Category 2 Hurricane Norman forces closing of beach parks due to high surf

Central Pacific Infrared Images

Hawaii County Civil Defense Hurricane Norman audio message

This is a Civil Defense Hurricane Norman update for 5 p.m., Thursday, September 6, 2018

The Central Pacific Hurricane Center reports that as of 5:00 pm, Hurricane Norman is a Category 2 hurricane, 275 miles NE of Hilo with sustained winds of 100 mph, moving NW at 9 mph.

The National Weather Service reports that a High Surf Warning has been issued for the north and east facing shores of Hawaii Island, from South Point to Upolu Point. Winds may also increase in localized areas today.

Due to the forecasted weather conditions, the following closures and recommendations are now in effect:

All closures will be updated in real time here:…

More information on hurricane preparedness can be found here:…

Civil Defense is monitoring the storm and will keep you informed of any changes that may affect your safety. Do take this time to assure that emergency plans are updated.

At 5 p.m. HST (0300 UTC), the center of Hurricane Norman was located near latitude 22.0 North, longitude 151.6 West. Norman is moving toward the northwest near 9 mph (15 km/h) and this motion is expected to continue for the next few days. On the forecast track, the center of Norman is expected to pass 200 to 300 miles to the northeast of the main Hawaiian Islands over the next couple of days.

Maximum sustained winds are near 100 mph (155 km/h) with higher gusts. Weakening is forecast during the next few days.

Hurricane-force winds extend outward up to 30 miles (45 km) from the center and tropical-storm-force winds extend outward up to 105 miles (165 km).

The estimated minimum central pressure is 970 mb (28.65 inches).



SURF: A large swell generated by Norman will peak across the main Hawaiian Islands tonight, causing large and potentially dangerous surf along east facing shores. The surf will diminish on Friday. See the High Surf Warning from the National Weather Service in Honolulu for more details.

A color enhanced infrared GOES-West satellite time-lapse movie of the Central Pacific August 30-September 6, 2018. Images courtesy of NOAA

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Actions to take whenever a tropical storm or hurricane nears Hawaii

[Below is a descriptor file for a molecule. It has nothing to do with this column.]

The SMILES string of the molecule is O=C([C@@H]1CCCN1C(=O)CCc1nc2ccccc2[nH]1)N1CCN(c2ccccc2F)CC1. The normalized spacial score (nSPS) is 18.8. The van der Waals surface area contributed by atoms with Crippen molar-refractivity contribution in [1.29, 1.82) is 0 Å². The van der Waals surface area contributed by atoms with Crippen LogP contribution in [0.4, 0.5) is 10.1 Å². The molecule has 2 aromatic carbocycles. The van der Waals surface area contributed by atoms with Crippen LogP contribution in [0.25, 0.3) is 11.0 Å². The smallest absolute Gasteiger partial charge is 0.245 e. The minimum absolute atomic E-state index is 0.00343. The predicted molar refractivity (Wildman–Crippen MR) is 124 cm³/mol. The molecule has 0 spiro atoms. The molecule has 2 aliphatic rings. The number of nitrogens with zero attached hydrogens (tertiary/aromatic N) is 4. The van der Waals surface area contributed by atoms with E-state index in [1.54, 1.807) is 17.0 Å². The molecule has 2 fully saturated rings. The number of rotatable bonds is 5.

All of Hawaii’s citizens should know what to do during a hurricane, tropical storm watches and warnings. Watches and warnings are prepared for the Hawaiian Islands by the National Weather Service Central Pacific Hurricane Center in Honolulu. When watches and warnings are issued, people should closely monitor the Internet, radio, TV, or NOAA Weather Radio for official bulletins of the storm’s progress and instructions from civil defense authorities. Jim Weyman, director of the Central Pacific Hurricane Center, said, “Although you and your family may have never experienced a hurricane, don’t be complacent! It’s not a matter of if a hurricane will occur, but when one will occur. All of the Hawaiian Islands are at risk for a hurricane and we should all know what actions to take.”

For the Central Pacific Ocean a Hurricane/Tropical Storm Watch means hurricane/tropical storm conditions are possible in the specified area of the Watch, usually within 48 hours.

When a Hurricane or Tropical Storm Watch is issued:

For the Central Pacific Ocean a Hurricane/Tropical Storm Warning means hurricane/tropical storm conditions are expected in the specified area of the Warning, usually within 36 hours.

When a Hurricane or Tropical Storm Warning is issued:

The Central Pacific Hurricane Center (CPHC) issues tropical cyclone warnings, watches, advisories, discussions, and statements for all tropical cyclones in the Central Pacific from 140 Degrees West Longitude to the International Dateline. The season officially begins on June 1 and ends on November 30. However, tropical cyclones can occur at any time. The National Weather Service Forecast Office in Honolulu activates the CPHC when: (1) a tropical cyclone moves into the Central Pacific from the Eastern Pacific, (2) a tropical cyclone forms in the Central Pacific, or (3) a tropical cyclone moves into the Central Pacific from the West.

For links to the latest weather forecasts, reports, radar, webcam and satellite imagery visit our Weather Page at